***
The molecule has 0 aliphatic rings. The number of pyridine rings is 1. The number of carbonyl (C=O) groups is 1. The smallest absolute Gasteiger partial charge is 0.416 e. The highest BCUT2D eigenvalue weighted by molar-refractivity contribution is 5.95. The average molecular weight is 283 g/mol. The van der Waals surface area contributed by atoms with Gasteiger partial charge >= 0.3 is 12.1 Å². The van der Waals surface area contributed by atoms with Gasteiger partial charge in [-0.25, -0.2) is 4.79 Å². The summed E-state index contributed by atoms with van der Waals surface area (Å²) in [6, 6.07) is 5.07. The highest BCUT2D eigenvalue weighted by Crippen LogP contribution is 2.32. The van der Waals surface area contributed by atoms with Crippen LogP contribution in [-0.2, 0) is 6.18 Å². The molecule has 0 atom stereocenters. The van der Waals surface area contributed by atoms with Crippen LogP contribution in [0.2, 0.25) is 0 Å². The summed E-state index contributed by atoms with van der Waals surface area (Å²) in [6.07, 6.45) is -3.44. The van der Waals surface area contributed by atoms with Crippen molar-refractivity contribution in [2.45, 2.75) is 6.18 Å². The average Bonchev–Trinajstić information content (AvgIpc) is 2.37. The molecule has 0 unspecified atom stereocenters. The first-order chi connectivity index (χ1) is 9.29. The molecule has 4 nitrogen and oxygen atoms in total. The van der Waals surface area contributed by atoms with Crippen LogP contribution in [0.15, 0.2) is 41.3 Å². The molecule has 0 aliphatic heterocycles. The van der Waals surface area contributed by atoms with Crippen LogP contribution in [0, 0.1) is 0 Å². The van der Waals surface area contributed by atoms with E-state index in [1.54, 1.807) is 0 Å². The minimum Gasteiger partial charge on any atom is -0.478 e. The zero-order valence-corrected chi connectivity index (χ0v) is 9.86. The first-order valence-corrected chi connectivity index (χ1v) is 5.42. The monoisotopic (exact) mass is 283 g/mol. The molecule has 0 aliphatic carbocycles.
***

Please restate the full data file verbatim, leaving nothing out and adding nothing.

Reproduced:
The molecule has 0 aliphatic rings. The number of pyridine rings is 1. The number of carbonyl (C=O) groups is 1. The smallest absolute Gasteiger partial charge is 0.416 e. The highest BCUT2D eigenvalue weighted by molar-refractivity contribution is 5.95. The average molecular weight is 283 g/mol. The van der Waals surface area contributed by atoms with Gasteiger partial charge >= 0.3 is 12.1 Å². The van der Waals surface area contributed by atoms with Gasteiger partial charge in [-0.25, -0.2) is 4.79 Å². The summed E-state index contributed by atoms with van der Waals surface area (Å²) in [6, 6.07) is 5.07. The highest BCUT2D eigenvalue weighted by Crippen LogP contribution is 2.32. The van der Waals surface area contributed by atoms with Crippen LogP contribution in [-0.2, 0) is 6.18 Å². The molecule has 0 atom stereocenters. The van der Waals surface area contributed by atoms with Crippen LogP contribution in [0.2, 0.25) is 0 Å². The summed E-state index contributed by atoms with van der Waals surface area (Å²) in [6.07, 6.45) is -3.44. The van der Waals surface area contributed by atoms with Crippen molar-refractivity contribution in [2.45, 2.75) is 6.18 Å². The average Bonchev–Trinajstić information content (AvgIpc) is 2.37. The molecule has 0 unspecified atom stereocenters. The first-order chi connectivity index (χ1) is 9.29. The molecule has 4 nitrogen and oxygen atoms in total. The van der Waals surface area contributed by atoms with Crippen LogP contribution in [0.15, 0.2) is 41.3 Å². The molecule has 0 aliphatic heterocycles. The van der Waals surface area contributed by atoms with Crippen LogP contribution in [0, 0.1) is 0 Å². The van der Waals surface area contributed by atoms with E-state index in [1.54, 1.807) is 0 Å². The minimum Gasteiger partial charge on any atom is -0.478 e. The zero-order valence-corrected chi connectivity index (χ0v) is 9.86. The first-order valence-corrected chi connectivity index (χ1v) is 5.42. The monoisotopic (exact) mass is 283 g/mol. The molecule has 0 aliphatic carbocycles.